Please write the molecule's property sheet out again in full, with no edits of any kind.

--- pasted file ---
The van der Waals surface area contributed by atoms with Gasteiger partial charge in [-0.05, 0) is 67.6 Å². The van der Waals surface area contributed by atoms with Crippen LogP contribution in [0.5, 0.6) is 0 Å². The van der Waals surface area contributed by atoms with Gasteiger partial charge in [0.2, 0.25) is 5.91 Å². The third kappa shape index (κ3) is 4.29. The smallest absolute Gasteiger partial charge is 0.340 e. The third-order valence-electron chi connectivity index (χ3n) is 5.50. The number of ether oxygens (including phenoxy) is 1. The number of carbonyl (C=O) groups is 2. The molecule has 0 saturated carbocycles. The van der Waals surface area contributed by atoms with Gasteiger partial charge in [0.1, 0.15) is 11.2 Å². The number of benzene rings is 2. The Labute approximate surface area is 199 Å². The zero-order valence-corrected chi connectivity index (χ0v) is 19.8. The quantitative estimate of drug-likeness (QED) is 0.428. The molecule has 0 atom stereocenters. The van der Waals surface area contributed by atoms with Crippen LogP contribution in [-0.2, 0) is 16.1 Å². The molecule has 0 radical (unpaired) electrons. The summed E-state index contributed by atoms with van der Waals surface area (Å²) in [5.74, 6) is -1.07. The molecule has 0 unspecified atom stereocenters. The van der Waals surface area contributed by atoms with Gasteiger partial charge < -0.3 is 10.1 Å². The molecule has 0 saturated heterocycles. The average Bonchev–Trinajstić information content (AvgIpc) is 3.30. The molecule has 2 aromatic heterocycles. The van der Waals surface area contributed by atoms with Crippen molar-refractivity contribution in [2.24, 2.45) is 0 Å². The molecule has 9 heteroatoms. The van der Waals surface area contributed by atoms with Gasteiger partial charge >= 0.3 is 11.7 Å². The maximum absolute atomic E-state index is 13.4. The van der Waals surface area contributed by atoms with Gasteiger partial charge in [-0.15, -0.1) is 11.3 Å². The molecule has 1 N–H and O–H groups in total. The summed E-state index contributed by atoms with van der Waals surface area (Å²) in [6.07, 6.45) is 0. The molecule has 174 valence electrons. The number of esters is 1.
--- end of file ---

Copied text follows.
The van der Waals surface area contributed by atoms with Gasteiger partial charge in [-0.05, 0) is 67.6 Å². The van der Waals surface area contributed by atoms with Crippen LogP contribution in [0.5, 0.6) is 0 Å². The van der Waals surface area contributed by atoms with Gasteiger partial charge in [0.2, 0.25) is 5.91 Å². The third kappa shape index (κ3) is 4.29. The smallest absolute Gasteiger partial charge is 0.340 e. The third-order valence-electron chi connectivity index (χ3n) is 5.50. The number of ether oxygens (including phenoxy) is 1. The number of carbonyl (C=O) groups is 2. The molecule has 0 saturated carbocycles. The van der Waals surface area contributed by atoms with Gasteiger partial charge in [0.1, 0.15) is 11.2 Å². The number of benzene rings is 2. The Labute approximate surface area is 199 Å². The zero-order valence-corrected chi connectivity index (χ0v) is 19.8. The quantitative estimate of drug-likeness (QED) is 0.428. The molecule has 0 atom stereocenters. The van der Waals surface area contributed by atoms with Crippen LogP contribution in [-0.2, 0) is 16.1 Å². The molecule has 0 radical (unpaired) electrons. The summed E-state index contributed by atoms with van der Waals surface area (Å²) in [5.74, 6) is -1.07. The molecule has 0 unspecified atom stereocenters. The van der Waals surface area contributed by atoms with Gasteiger partial charge < -0.3 is 10.1 Å². The molecule has 0 saturated heterocycles. The average Bonchev–Trinajstić information content (AvgIpc) is 3.30. The molecule has 2 aromatic heterocycles. The van der Waals surface area contributed by atoms with Crippen molar-refractivity contribution in [2.24, 2.45) is 0 Å². The molecule has 9 heteroatoms. The van der Waals surface area contributed by atoms with Gasteiger partial charge >= 0.3 is 11.7 Å². The maximum absolute atomic E-state index is 13.4. The van der Waals surface area contributed by atoms with Gasteiger partial charge in [-0.15, -0.1) is 11.3 Å². The molecule has 1 N–H and O–H groups in total. The summed E-state index contributed by atoms with van der Waals surface area (Å²) in [6.07, 6.45) is 0. The molecule has 174 valence electrons. The number of esters is 1.